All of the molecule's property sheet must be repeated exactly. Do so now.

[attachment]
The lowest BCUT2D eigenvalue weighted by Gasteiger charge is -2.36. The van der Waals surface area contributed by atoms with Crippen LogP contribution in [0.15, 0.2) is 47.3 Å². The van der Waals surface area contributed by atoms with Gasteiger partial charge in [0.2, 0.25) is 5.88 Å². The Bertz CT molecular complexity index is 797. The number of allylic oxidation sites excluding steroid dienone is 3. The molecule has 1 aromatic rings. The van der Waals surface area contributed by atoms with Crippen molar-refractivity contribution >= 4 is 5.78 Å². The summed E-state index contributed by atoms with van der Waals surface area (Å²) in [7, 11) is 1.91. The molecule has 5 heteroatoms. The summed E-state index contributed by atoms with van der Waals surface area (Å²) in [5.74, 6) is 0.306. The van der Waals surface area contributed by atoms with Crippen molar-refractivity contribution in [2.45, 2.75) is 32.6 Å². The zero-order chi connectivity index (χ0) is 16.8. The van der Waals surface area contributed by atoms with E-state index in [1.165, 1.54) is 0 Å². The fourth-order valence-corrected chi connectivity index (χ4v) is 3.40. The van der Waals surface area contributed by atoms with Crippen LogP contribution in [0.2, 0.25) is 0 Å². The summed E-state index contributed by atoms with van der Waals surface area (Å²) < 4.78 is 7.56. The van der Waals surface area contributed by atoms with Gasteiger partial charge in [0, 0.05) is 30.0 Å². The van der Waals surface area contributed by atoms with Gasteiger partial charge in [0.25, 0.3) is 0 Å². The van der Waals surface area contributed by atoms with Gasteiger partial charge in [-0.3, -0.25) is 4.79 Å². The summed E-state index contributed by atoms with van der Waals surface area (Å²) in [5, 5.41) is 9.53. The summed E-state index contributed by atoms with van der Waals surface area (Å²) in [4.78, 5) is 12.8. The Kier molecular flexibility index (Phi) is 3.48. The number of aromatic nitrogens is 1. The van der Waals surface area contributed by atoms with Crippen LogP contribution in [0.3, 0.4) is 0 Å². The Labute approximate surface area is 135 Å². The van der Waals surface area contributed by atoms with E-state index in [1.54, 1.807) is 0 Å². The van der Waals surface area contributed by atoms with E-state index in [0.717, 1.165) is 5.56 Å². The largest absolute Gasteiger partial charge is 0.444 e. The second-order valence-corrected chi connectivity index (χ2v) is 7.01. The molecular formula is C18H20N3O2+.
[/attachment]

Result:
The lowest BCUT2D eigenvalue weighted by Gasteiger charge is -2.36. The van der Waals surface area contributed by atoms with Crippen LogP contribution in [0.15, 0.2) is 47.3 Å². The van der Waals surface area contributed by atoms with Gasteiger partial charge in [0.2, 0.25) is 5.88 Å². The Bertz CT molecular complexity index is 797. The number of allylic oxidation sites excluding steroid dienone is 3. The molecule has 1 aromatic rings. The van der Waals surface area contributed by atoms with Crippen molar-refractivity contribution >= 4 is 5.78 Å². The summed E-state index contributed by atoms with van der Waals surface area (Å²) in [7, 11) is 1.91. The molecule has 5 heteroatoms. The summed E-state index contributed by atoms with van der Waals surface area (Å²) in [5.74, 6) is 0.306. The van der Waals surface area contributed by atoms with Crippen molar-refractivity contribution in [2.45, 2.75) is 32.6 Å². The zero-order chi connectivity index (χ0) is 16.8. The van der Waals surface area contributed by atoms with E-state index in [1.165, 1.54) is 0 Å². The fourth-order valence-corrected chi connectivity index (χ4v) is 3.40. The van der Waals surface area contributed by atoms with Crippen LogP contribution in [0.2, 0.25) is 0 Å². The summed E-state index contributed by atoms with van der Waals surface area (Å²) < 4.78 is 7.56. The van der Waals surface area contributed by atoms with Gasteiger partial charge in [0, 0.05) is 30.0 Å². The van der Waals surface area contributed by atoms with Gasteiger partial charge in [0.25, 0.3) is 0 Å². The van der Waals surface area contributed by atoms with Gasteiger partial charge in [-0.3, -0.25) is 4.79 Å². The summed E-state index contributed by atoms with van der Waals surface area (Å²) in [5, 5.41) is 9.53. The summed E-state index contributed by atoms with van der Waals surface area (Å²) in [4.78, 5) is 12.8. The Kier molecular flexibility index (Phi) is 3.48. The number of aromatic nitrogens is 1. The van der Waals surface area contributed by atoms with Crippen LogP contribution in [0.3, 0.4) is 0 Å². The Labute approximate surface area is 135 Å². The van der Waals surface area contributed by atoms with E-state index in [1.54, 1.807) is 0 Å². The van der Waals surface area contributed by atoms with E-state index in [0.717, 1.165) is 5.56 Å². The largest absolute Gasteiger partial charge is 0.444 e. The second-order valence-corrected chi connectivity index (χ2v) is 7.01. The molecular formula is C18H20N3O2+.